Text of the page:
Old Time Baseball
|Old Time Baseball|
Old Time Baseball is a baseball computer personal computer game (1995) designed and programmed by Don Daglow, Hudson Piehl, Clay Dreslough and James Grove. The game appeared on the PC and was developed and published by Stormfront Studios.
The game was based on the Tony La Russa Baseball engine, and was an extension of the baseball simulation methods Daglow evolved through the Baseball mainframe computer game (1971) (the first computer baseball game ever written), Intellivision World Series Baseball (1983) and Earl Weaver Baseball (1987).
Old Time Baseball took the Tony La Russa Baseball engine (then the top baseball game in the market), removed the current 28 teams' players and ballparks, and substituted the complete lineups of every major league team from 1871 to 1981, 12,000 players in all. 16 old (often demolished) ballparks were also included in which games could be played with accurate dimensions.
Leagues and Teams
Users could replay historical seasons for any league during this period from every major league in baseball history:
- National Association
- National League
- American Association
- Union Association
- Players' League
- American League
- Federal League
In addition to playing with historical teams, users could build their own teams player by player, and play any team (custom or historical) against any other team.
The Baseball Time Machine
The most remarkable feature in the game was the patented Baseball Time Machine, which allowed users to play any game in any individual year from 1871 through the present. This allowed users to play games in unique times like 1930, when baseball sought to lure fans during the Depression and juiced the ball so much that the batting average for baseball overall surpassed .300. The following year the ball was returned to more typical physics.
Other popular "let's see what happens" years for players were 1871, when the game visually looked more like softball, and 1942–45, when World War II stripped the major leagues of most of its established players.
The Baseball Time Machine allowed players to try to resolve the most famous baseball arguments of all time, What would happen if Sandy Koufax pitched to Babe Ruth?, How would the 1927 Yankees do against the Big Red Machine?, etc.
Daglow had written the basic mathematical models for the Baseball Time Machine in an unpublished 1980 game with the working title Apple Baseball, an extension of his Baseball game which he wrote on the then-new Apple II personal computer before joining the Intellivision game design team. The diversion to Mattel delayed the introduction of the Baseball Time Machine by 15 years.
To create broad patterns of play that were easier to learn and less subject to extremes, the game also offered the chance to play games in any of six different major baseball eras:
- 1871–1892 -- Early Baseball, when the field dimensions were different and pitchers threw the ball softball-style, underhanded.
- 1893–1919 -- The Dead Ball Era, when the pitcher's mound location and pitching style matched modern baseball, but the ball was marginally softer and would not fly as far. During this era it was routine for 10 home runs to be the league leader's total, and a majority of those might be inside the park home runs that were the result of speed, not power.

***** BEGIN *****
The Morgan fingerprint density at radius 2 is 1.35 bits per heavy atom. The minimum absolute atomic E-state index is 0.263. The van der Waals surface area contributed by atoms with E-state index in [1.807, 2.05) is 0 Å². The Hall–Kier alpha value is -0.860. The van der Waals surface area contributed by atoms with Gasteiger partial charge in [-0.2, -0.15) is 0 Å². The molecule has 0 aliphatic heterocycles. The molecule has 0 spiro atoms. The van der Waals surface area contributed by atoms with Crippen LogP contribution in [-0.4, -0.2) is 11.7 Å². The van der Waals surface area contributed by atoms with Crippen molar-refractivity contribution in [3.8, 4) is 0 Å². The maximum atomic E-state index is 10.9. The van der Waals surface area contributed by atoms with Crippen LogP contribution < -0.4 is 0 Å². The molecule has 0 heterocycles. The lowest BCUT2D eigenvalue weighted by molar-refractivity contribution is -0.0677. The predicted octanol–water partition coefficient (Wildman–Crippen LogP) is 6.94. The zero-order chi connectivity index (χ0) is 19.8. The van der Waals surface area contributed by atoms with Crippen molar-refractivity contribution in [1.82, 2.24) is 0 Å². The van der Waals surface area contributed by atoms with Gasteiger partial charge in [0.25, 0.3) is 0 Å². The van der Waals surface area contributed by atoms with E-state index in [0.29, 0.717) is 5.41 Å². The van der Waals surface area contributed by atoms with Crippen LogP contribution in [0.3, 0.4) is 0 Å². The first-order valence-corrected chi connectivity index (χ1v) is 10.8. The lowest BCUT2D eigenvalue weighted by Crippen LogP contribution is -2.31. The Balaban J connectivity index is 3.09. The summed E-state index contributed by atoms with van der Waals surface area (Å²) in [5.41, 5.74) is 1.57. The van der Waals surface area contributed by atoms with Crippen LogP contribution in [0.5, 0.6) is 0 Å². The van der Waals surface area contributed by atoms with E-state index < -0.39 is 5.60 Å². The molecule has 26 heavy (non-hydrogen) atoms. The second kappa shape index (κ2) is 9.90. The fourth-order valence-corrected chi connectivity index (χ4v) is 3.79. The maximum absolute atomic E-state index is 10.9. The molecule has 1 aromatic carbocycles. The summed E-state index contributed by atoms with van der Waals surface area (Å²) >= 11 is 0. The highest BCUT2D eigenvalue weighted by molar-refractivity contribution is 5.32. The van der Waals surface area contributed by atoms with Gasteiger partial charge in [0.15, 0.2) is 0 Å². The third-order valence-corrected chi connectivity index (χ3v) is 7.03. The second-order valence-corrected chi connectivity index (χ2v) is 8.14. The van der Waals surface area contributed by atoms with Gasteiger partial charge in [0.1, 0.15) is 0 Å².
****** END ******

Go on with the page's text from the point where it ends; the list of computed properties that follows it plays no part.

- 1920–1945 -- The Babe Ruth Era, when then-pitcher Ruth changed the game by his tremendous power, and the live ball replaced the dead ball as baseball sought to make fans forget the Black Sox Scandal.
- 1946–1960 -- The Golden Age, when post-war optimism, television and the integration of baseball by Jackie Robinson, Larry Doby and Branch Rickey created a new level of success for the game.
- 1961–1976 -- The Expansion Era, when baseball added many new teams, both increasing its influence and diluting its talent even as other sports like American football, basketball and ice hockey eroded its dominance of TV sports.
- 1977–1995 -- Modern Baseball, when continued expansion and the Free Agency created by the growth of the players union continued to change the game.
Many of the historical ballparks were built based on actual old construction blueprints. Stadiums included:
- Ebbets Field, former home of the Brooklyn Dodgers, with the "hit this spot, win a suit" and the Schaefer's Beer sign on the outfield walls.
- Old Comiskey Park, at that time scheduled for demolition by the Chicago White Sox.
- Crosley Field, former home of the Cincinnati Reds.
- Fenway Park, as it appeared in the heyday of Ted Williams, Johnny Pesky and Bobby Doerr.
- Polo Grounds, former home of the New York Giants, with its cavernous center field where Willie Mays caught the famous Vic Wertz drive in the 1954 World Series.
- Shibe Park, former home of both the Philadelphia Phillies and the Philadelphia Athletics.
- Sportsman's Park, former home of the St. Louis Cardinals and St. Louis Browns where more games were played than any other park in history.
- Wrigley Field, from the days of Ernie Banks and Ron Santo.
- Yankee Stadium, in its pre-1970s form with the short right field porch and spacious left field, all designed to aid Babe Ruth and inspiring the nickname, The House that Ruth Built.
The game was a cult hit among serious baseball fans such as members of SABR and fans of sabermetrics, but entered the market during the baseball strike of 1994–1995 when many fans were angry at baseball in general. It never achieved mainstream success, and was sometimes criticized as being designed to please only hard-core baseball history "nuts". Since it was never updated or re-issued the game is one of the most expensive collectible PC games on ebay, since serious baseball fans will often bid up the price on good condition copies.
- Baseball mainframe computer game
- Intellivision World Series Baseball
- Earl Weaver Baseball
- Tony La Russa Baseball
- ESPN Baseball Tonight